The K giant star Arcturus: the hybrid nature of its infrared spectrum *
Institute of Astronomy, School of Sciences, The University of Tokyo, Mitaka, Tokyo, 181-0015, Japan e-mail: email@example.com
Accepted: 28 May 2009
Aims. We investigate the infrared spectrum of Arcturus to clarify the nature of the cool component of its atmosphere, referred to as the CO-mosphere, and its relationship to the warm molecular envelope or the MOLsphere in cooler M (super)giant stars.
Methods. We apply the standard methods of spectral analysis to the CO lines measured from the “Infrared Atlas of the Arcturus Spectrum” by Hinkle, Wallace, and Livingston.
Results. We found that the intermediate-strength lines (with : W is the equivalent width and ν the wavenumber) of CO fundamentals as well as overtones cannot be interpreted with the line-by-line analysis based on the classical line formation theory, while the weaker lines can and provide some information on the photosphere (e.g. log AC = 7.97/log , = 1.87 km s-1, and km s-1). The nature of CO lines shows an abrupt change at and the lines stronger than this limit indicate large excess absorption that cannot be photospheric in origin. This difficulty also appears as an unpredictable upturn (at ) in the flat part of the curves-of-growth of CO lines. We confirm the same phenomenon in dozens of M giant stars, whose infrared spectra are known to have hybrid origins in the photosphere and extra-molecular constituent referred to as the MOLsphere. Thus the curve-of-growth analysis provides a simple means by which to recognize the hybrid nature of the infrared spectra. We note that the curves-of-growth of red supergiants and Mira variables found in the literature show similar peculiar patterns. The intermediate-strength lines of CO in Arcturus show only minor expansion (0.6 km s-1) relative to the weak lines and only small line-asymmetry, but the strong lines of the CO fundamentals exhibit higher turbulent velocity than the other CO lines.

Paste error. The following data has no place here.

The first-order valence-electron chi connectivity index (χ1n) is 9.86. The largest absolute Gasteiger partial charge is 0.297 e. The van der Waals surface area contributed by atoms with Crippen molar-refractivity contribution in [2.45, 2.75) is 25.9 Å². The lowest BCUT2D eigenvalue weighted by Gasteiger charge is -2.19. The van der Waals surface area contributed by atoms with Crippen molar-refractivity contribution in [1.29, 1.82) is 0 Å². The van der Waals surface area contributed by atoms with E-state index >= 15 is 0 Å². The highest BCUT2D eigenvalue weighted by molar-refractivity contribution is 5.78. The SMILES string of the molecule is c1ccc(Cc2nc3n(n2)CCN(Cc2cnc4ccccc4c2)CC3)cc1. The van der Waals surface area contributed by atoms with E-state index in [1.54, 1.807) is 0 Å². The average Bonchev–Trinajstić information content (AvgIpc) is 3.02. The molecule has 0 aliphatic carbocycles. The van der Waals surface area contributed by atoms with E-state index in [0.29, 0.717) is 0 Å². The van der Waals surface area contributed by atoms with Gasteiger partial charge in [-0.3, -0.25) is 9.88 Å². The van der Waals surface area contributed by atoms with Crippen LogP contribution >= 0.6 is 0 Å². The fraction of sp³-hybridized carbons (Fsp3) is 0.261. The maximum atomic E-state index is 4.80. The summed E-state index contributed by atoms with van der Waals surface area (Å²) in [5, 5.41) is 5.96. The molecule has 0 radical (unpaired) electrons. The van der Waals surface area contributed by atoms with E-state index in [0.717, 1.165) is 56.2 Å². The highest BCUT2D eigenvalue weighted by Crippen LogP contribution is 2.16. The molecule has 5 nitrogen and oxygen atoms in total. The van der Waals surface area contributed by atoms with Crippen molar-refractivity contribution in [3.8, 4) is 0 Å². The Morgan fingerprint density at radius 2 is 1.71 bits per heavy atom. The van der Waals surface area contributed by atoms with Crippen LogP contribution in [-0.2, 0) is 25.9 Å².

Conclusions. The large excess absorption of the CO fundamental lines in Arcturus appears to be the same phenomenon as that found in the CO overtone lines of cooler M giant stars. Thus, molecular condensation referred to as the MOLsphere in cool luminous stars may also exist in Arcturus. The MOLsphere, however, is not necessarily a separate “sphere” but may be an aggregation of molecular clouds formed within the outer atmosphere. The formation of molecular clouds (referred to as MOLsphere in our modeling) in the outer atmosphere appears to be a basic feature of all the red giant stars from early K to late M types (and red supergiants).
Key words: stars: atmospheres / stars: chromospheres / stars: individual: Acturus / stars: late-type / stars: mass-loss / line: formation
© ESO, 2009